COPD: Should CT scans be done along with x-rays?
Many take CTscan. Is this something that should be done along with xrays. Neither my GP or Pulmonalist have ordered one. It was last done 14 years ago.
Interested in more discussions like this? Go to the COPD: Chronic obstructive pulmonary disease Support Group.
What they use these days that Wayne speaks so highly of is a low dose CT scan. Hopefully this link to info on the CDC's site works because I am also a grateful fan of the test! https://www.cdc.gov/cancer/lung/basic_info/screening.htm
@bluelagoon– Yeah for you, what a perfect reply.
@joangma – Good morning- I've had 4 lung cancers over the space of 21 years.When I started needed them only high dose CT scans were available and when they were available, low dose. A lot of people on Connect have had cancer for a very long time. To my knowledge no one has suffered ill effects from having CT scans, especially at low doses.
Read this to see how minimal the damage is: https://www.mayoclinic.org/tests-procedures/ct-scan/expert-answers/ct-scans/faq-20057860
They didnt do one on my husband until he got pneumonia. But since they found the mac bacterial and pulmonary fibrosis they have done more of them
On the subject of copd: I have the disease. I quit smoking 13 years ago. when I quit I started a rigorous exercise routine including weight training and running. I understand the lung damage is permanent but my question is how does is concept of "lung function" distinguishable from "lung damage" and can lung function improve? I'm sure mine has.
@joelars– Good morning and welcome to Mayo Connect. What an excellent question. Since lung damage can not be completely repaired, the exchange of gases when you inhale is less because of it. Damaged lung walls and tubes restrict the intake of oxygen and the exhalation of carbon dioxide. As air sacs (alveoli) become smaller or rupture less Co2 can be expelled, taking up room that should be for new O2. This is caused by either emphysema (damage to air sacs) or chronic bronchitis (inflammation of airways). I did the same thing as you did, exercised vigorously after I healed from my first lung cancer. And my lung function did improve like yours. Since COPD is a slow, progressive disease unfortunately over time it will get worse.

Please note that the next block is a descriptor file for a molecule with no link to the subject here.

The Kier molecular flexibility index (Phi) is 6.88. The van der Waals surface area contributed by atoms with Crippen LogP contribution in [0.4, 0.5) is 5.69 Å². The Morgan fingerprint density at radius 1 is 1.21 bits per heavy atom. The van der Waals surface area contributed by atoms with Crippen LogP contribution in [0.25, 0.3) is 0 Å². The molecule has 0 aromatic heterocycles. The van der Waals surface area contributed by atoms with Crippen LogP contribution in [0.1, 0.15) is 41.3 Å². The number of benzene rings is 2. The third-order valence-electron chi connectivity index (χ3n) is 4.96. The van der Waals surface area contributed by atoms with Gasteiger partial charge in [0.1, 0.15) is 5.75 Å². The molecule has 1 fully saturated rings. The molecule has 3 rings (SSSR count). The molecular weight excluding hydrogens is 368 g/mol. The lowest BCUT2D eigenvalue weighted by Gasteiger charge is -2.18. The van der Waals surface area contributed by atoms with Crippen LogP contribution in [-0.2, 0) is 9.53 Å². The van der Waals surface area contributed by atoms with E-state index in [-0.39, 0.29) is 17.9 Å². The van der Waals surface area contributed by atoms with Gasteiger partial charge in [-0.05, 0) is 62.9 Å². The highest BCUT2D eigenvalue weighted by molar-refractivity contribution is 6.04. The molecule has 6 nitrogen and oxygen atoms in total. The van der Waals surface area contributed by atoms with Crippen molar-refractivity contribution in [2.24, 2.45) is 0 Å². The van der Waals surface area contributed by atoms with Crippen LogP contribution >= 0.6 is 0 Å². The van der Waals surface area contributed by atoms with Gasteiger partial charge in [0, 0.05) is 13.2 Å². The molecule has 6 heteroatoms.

@bluelagoon, @sakota, @joangma– Can you share your experiences?
Is there any hope on the horizon from new medical techniques for lung damage sufferers?
@joelars – I hope so. You could research that.
Great question, @joelars. "How does is concept of "lung function" distinguishable from "lung damage" and can lung function improve?"
In addition to @merpreb, I'd like to bring @windwalker into this discussion. She also has a story to tell about improving lung function.
Regenerative medicine is an advancement that holds promise for lung disease, but that research is still very early days in pulmonary research.
Joe, it sounds like you're doing all the right things to improve your health and to slow progression of COPD. Here's more information from Mayo Clinic about management and treatment options. https://www.mayoclinic.org/diseases-conditions/copd/diagnosis-treatment/drc-20353685
Have you ever had pulmonary function tests, or PFTs, to measure how well your lungs work?
@joelars Hello. It sounds like you are doing the right things to keep your lung function up. Toned muscles use up less oxygen. That helps a great deal and should help keep you from being very short of breath. Your heart also benefits from excersize. A healthy heart can better aid your lungs. Since you exercise, I'd imagine that you also have a healthy diet. That is important also. I have multiple serious lung diseases. I was pre-qualfied for a double lung transplant in 2013 because my lung function kept dropping year after year. With care at Mayo, the progression has been substancially slowed and am out of danger for needing the transplant for now. I shocked my dr last June with an improvement in oxygen saturation. I move a lot, go to the gym, ride a bike. These things have helped me along with eliminating things that caused inflammation. i.e. limited alcohol, eliminated fragrances in products like laundry detergent and deoderant. Get a flu shot every year. Avoid sick people and germy places. Avoid smoke of any kind, including bonfires.Try to avoid any lung infections. Those do some amount of damage to the lungs each time you get one. You may or may not progress to a debilitating point in your lifetime with your disease; everybody is different. With healthy habits and a good attitude, you may very well stabilize your condition.